The views to the valley below were spectacular.
The path was very easy. I didn't need my sweater at all because we no longer had the 'AC' from being in the wide open tuk tuk!
We knew we had to be getting fairly close when we saw this small chapel en route to Asheton Maryam.
There was a fork in the path here and we had mistakenly taken the wrong one that led to near the locals' homes. This man happened to come along and showed us where we needed to go - what a godsend as there were no signs.
The final part of the hike was the most precarious but we both made it safe and sound thanks to the man's help. We were glad to tip him for his assistance.
It had taken us about 40 minutes to hike to the church but it was one of the most beautiful and peaceful hikes of our entire trip. Part of that was due to the fact we only saw one other tourist the whole time. There aren't many places in this fabulous world that we have come across that are as relatively remote and aren't overun with tourists just like ourselves!
The church offering box was located just outside the entrance so we couldn't fail to miss it!
Since we didn't have a guide, we were at a bit of a loss knowing exactly what we should be looking at. The church was full of a number of small chambers, one right after another.
It was magical just being able to wander and poke around in the church's nooks and crannies.
There were several crosses on the walls.
The priests' or deacons' vestments:
In one spot, there was a glorious view of the valley below though a screen.
In no other church in Lalibela had we seen a bell. I thought perhps it was necessary here to call the locals to services but not sure.
Writing notes on our visit so I wouldn't forget them later when I finally got around to writing this post!
It was great being able to sit and relax after the hike up, especially since the altitude was a lot higher than we had been used to.
Since we were the only visitors there, the priest (or was he a guide? We didn't know.) unlocked the church once we had walked around.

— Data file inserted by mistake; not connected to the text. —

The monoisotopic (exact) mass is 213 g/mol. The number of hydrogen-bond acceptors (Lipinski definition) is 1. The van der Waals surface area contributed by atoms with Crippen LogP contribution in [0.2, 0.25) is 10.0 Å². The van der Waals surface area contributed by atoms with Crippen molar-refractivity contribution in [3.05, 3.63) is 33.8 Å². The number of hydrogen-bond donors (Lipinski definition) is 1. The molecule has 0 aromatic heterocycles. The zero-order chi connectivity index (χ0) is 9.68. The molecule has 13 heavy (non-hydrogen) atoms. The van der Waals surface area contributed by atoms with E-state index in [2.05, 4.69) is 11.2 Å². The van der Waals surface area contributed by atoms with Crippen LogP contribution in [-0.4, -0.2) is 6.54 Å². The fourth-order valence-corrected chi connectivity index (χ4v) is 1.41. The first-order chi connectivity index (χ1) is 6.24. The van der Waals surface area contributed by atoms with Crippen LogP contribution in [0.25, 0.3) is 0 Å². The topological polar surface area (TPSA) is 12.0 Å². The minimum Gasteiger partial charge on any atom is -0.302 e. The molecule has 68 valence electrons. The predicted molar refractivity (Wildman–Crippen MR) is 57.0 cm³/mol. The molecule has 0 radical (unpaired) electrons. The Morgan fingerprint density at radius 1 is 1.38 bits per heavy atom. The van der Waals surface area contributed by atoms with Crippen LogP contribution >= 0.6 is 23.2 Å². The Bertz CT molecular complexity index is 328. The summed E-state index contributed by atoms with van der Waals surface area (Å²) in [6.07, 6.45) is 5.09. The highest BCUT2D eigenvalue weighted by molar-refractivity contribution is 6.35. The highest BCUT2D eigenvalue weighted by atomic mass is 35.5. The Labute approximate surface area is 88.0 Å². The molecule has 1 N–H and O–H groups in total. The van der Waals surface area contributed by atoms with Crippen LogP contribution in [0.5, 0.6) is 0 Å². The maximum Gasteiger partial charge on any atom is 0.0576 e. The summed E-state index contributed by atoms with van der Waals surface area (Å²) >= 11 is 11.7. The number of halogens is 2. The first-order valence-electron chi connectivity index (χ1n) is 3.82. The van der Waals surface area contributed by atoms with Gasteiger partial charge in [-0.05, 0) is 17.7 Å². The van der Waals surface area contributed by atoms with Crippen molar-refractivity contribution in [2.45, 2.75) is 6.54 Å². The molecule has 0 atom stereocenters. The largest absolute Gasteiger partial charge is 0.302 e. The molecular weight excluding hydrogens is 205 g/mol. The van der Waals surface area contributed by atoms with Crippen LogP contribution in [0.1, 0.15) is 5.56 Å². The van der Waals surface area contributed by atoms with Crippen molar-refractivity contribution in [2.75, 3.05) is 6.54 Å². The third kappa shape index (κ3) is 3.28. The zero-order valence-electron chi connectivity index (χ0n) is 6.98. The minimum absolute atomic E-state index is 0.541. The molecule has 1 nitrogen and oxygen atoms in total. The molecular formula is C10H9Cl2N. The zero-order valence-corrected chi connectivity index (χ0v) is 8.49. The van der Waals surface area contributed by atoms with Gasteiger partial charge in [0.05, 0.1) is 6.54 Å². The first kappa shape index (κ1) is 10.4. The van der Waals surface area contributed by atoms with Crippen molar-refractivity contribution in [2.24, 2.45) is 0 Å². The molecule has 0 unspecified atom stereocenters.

Nowhere else had we able to view the priests' brightly colored vestments.
Priests' or deacons' hats used during the services:
The church door had been smeared with a type of animal fat to keep it from drying out. As a result, it had a rather pungent odor, shall we say!
One by one, he showed us the beautiful crosses. What a privilege it was to have been in the right place at the right time and seen each of them.
This stunning accordion-style book of paintings told tales of a bygone age. Again, it was many centuries old.
Previoulsly, we had only been able to view ancient manuscripts in the Ge'ez language under glass in the museums in Addis Ababa Here, the priest allowed us to touch the pages.
Stevcn and I were both frankly nonplussed that such priceless items from Ethiopia's history were so cavalierly bandied about and taken care of. We had never seen ancient artifacts treated quite like that before but, from a selfish point of view, it was presumably a once in a lifetime experience both seeing them so closely and being able to touch them.
Gorgeous views of the other side of Mount Abune Yosef:
The monk's house: He was also a farmer, we were told.
The local school:
This man held my hand a number of times over the rocks and down the steep steps as am no longer as sure footed as I once was.
We had passed this girl selling homemade items outside her home on the way up and had promised her we would buy something on the way down. She made sure to remind us as we neared!
A very common sight in the Ethiopian countryside was seeing women using umbrellas to protect agaunst the harsh rays of the sun, not the infrequent rain.
You can see we weren't done with our 'Ethiopian Massage' here!
Some of the homes close to Lalibela: